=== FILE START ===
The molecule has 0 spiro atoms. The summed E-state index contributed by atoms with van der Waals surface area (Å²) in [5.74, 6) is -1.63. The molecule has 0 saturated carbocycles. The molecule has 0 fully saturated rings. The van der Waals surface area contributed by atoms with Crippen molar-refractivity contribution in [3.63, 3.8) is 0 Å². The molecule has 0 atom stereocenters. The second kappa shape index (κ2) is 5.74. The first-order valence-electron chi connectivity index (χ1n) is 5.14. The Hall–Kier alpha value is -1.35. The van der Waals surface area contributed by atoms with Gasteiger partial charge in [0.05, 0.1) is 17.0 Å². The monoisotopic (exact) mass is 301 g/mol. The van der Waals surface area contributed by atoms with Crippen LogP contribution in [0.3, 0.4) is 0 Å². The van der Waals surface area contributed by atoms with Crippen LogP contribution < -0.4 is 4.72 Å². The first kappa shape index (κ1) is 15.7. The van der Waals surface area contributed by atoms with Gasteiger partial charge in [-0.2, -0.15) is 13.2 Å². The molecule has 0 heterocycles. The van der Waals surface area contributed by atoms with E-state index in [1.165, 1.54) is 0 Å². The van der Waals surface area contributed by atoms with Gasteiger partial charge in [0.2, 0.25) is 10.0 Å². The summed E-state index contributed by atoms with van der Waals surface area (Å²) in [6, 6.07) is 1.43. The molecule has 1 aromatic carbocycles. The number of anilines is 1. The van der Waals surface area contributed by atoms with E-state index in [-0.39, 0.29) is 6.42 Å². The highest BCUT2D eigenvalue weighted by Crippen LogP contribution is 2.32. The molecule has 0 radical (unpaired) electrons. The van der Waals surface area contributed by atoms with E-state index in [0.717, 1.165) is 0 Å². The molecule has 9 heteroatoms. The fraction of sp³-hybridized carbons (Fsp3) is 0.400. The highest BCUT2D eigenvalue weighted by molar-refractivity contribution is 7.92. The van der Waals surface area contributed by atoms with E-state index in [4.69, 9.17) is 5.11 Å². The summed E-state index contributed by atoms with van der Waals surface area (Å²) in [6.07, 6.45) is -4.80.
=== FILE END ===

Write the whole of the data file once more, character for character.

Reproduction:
The molecule has 0 spiro atoms. The summed E-state index contributed by atoms with van der Waals surface area (Å²) in [5.74, 6) is -1.63. The molecule has 0 saturated carbocycles. The molecule has 0 fully saturated rings. The van der Waals surface area contributed by atoms with Crippen molar-refractivity contribution in [3.63, 3.8) is 0 Å². The molecule has 0 atom stereocenters. The second kappa shape index (κ2) is 5.74. The first-order valence-electron chi connectivity index (χ1n) is 5.14. The Hall–Kier alpha value is -1.35. The van der Waals surface area contributed by atoms with Gasteiger partial charge in [0.05, 0.1) is 17.0 Å². The monoisotopic (exact) mass is 301 g/mol. The van der Waals surface area contributed by atoms with Crippen LogP contribution in [0.3, 0.4) is 0 Å². The van der Waals surface area contributed by atoms with Crippen LogP contribution < -0.4 is 4.72 Å². The first kappa shape index (κ1) is 15.7. The van der Waals surface area contributed by atoms with Gasteiger partial charge in [-0.2, -0.15) is 13.2 Å². The molecule has 0 heterocycles. The van der Waals surface area contributed by atoms with E-state index in [1.165, 1.54) is 0 Å². The van der Waals surface area contributed by atoms with Gasteiger partial charge in [0.2, 0.25) is 10.0 Å². The summed E-state index contributed by atoms with van der Waals surface area (Å²) in [6, 6.07) is 1.43. The molecule has 1 aromatic carbocycles. The number of anilines is 1. The van der Waals surface area contributed by atoms with E-state index in [-0.39, 0.29) is 6.42 Å². The highest BCUT2D eigenvalue weighted by Crippen LogP contribution is 2.32. The molecule has 0 radical (unpaired) electrons. The van der Waals surface area contributed by atoms with E-state index in [0.717, 1.165) is 0 Å². The molecule has 9 heteroatoms. The fraction of sp³-hybridized carbons (Fsp3) is 0.400. The highest BCUT2D eigenvalue weighted by molar-refractivity contribution is 7.92. The van der Waals surface area contributed by atoms with E-state index in [4.69, 9.17) is 5.11 Å². The summed E-state index contributed by atoms with van der Waals surface area (Å²) in [6.07, 6.45) is -4.80.